Ms. Kilpatrick was also kind enough to give me a pronunciation guide for some of the harder-to-say names:
Valada = Va LA Da
Vampir = VAM peer
Vampirii = VAM peeree
Moarte = Mort eh
For Morte, here are a couple of audio pronunciations:
I favor both of these. 🙂
Last month, I read Nancy Kilpatrick’s Child of the Night, one of her very early vampire novels and the first volume of the Power of the Blood World. So, I knew the disturbing ride I was in for.
I do not read romance or erotica. They just don’t hit the right emotional switches for me. However, Kilpatrick knows how to tempt you, then seamlessly draw you into a bigger story and adventure.
In Revenge of the Vampir King, she introduces you to despicable characters capable of horrible acts and before long, you realize that you are actually rooting for these people. You’re also a little creeped out at how she turned your mind inside out, and you don’t know when or how it happened.
I would not recommend this book to everyone. It’s one of those books we wait for the kids to go to bed before we read it. Some people just don’t like the thought of the undead performing acts that makes the reader flinch and frequently tighten their butt cheeks. Otherwise, if you are okay (or even a little curious) about graphic scenes of sex and violence, read this book. Because it is also an adventure with fighting and fires and lavish fortresses and haunted caves.
If this story sounds interesting, please check out below, where I list both Nancy Kilpatrick’s website address and an Amazon link to buy the book. These are not affiliate links. I don’t get any kickbacks from either Ms. Kilpatrick, her publisher, or Amazon.
If you’ve read Revenge of the Vampir King, let me know what you think in the comments below.
Thank you, Nancy Kilpatrick, for crafting this creepy, unsettling, and thrilling adventure. And for taking the time to answer all my questions.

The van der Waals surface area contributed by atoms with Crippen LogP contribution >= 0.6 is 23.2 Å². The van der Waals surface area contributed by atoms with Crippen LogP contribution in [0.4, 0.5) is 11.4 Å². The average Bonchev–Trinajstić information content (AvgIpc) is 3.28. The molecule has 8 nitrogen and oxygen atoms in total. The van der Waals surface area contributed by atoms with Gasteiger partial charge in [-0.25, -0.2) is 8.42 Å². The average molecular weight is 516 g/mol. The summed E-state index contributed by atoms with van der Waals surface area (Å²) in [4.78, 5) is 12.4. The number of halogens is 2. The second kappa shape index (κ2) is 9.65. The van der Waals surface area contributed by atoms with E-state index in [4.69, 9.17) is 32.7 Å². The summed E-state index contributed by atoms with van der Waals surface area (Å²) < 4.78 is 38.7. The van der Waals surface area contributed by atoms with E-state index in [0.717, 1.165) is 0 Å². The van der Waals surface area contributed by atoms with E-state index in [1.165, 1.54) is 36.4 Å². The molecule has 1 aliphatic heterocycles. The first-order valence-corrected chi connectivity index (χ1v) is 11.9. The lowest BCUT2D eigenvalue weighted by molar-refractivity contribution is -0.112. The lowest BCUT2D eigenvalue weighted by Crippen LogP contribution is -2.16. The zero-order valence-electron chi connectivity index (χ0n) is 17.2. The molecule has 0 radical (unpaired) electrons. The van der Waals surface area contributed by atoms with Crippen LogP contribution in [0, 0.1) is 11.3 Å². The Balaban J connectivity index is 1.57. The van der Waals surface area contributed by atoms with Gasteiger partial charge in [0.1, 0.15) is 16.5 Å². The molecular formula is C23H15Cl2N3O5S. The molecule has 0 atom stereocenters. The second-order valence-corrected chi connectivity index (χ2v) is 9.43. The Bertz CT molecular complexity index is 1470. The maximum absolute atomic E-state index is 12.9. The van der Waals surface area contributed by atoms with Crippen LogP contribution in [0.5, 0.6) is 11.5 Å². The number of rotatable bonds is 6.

And before I go, can you, the reader, do me a favor? If some of your friends might enjoy this book, please share the link to this page on social media. It helps keep the sight visible so that I can continue providing you with more bookish information. And if you are curious, you can see the video version of my review on THE RABID BOOKWORM YouTube channel. The direct video link is below.
Thanks for reading.
See you soon.
Award-winning author Nancy Kilpatrick has published 19 novels, over 220 short stories, 7 collections of her stories, and has edited 15 anthologies, including nEvermore! Tales of Murder, Mystery & the Macabre, a finalist for both a Bram Stoker Award and an Aurora Award, and winner of the Paris Book Festival's best anthology of the year award. Recent original short works are included in: Nightmare's Realm; Black Wings 6; Black Wings 5; Searchers After Horror; The Darke Phantastique; Zombie Apoclaypse: Endgame!; Blood Sisters: Vampire Stories by Women; The Madness of Cthulhu 2; Innsmouth Nightmares; Stone Skin Bestiary. Two new graphic novels are: Nancy Kilpatrick's Vampyre Theater and her story "Heart of Stone" in Tales From the Acker-Mansion. Thrones of Blood is a new novel series. Volume 1, Revenge of the Vampir King is live as an ebook now, and the print book is out in April 2017. Volume 2, Sacrifice of the Hybrid Princess, will be a fall 2017 release. Nancy lives in lovely Montreal with her calico cat Fedex, who appeared at her door one July 1st like a parcel.
NANCY KILPATRICK’S WEBSITE: http://nancykilpatrick.com/
PURCHASE REVENGE OF THE VAMPIR KING (not an affiliate link): http://amzn.to/2otI4jc
VIDEO REVIEW: http://bit.ly/2obUI5m
SUBSCRIBE TO MY YOUTUBE FOR MORE: http://bit.ly/2nBdr9k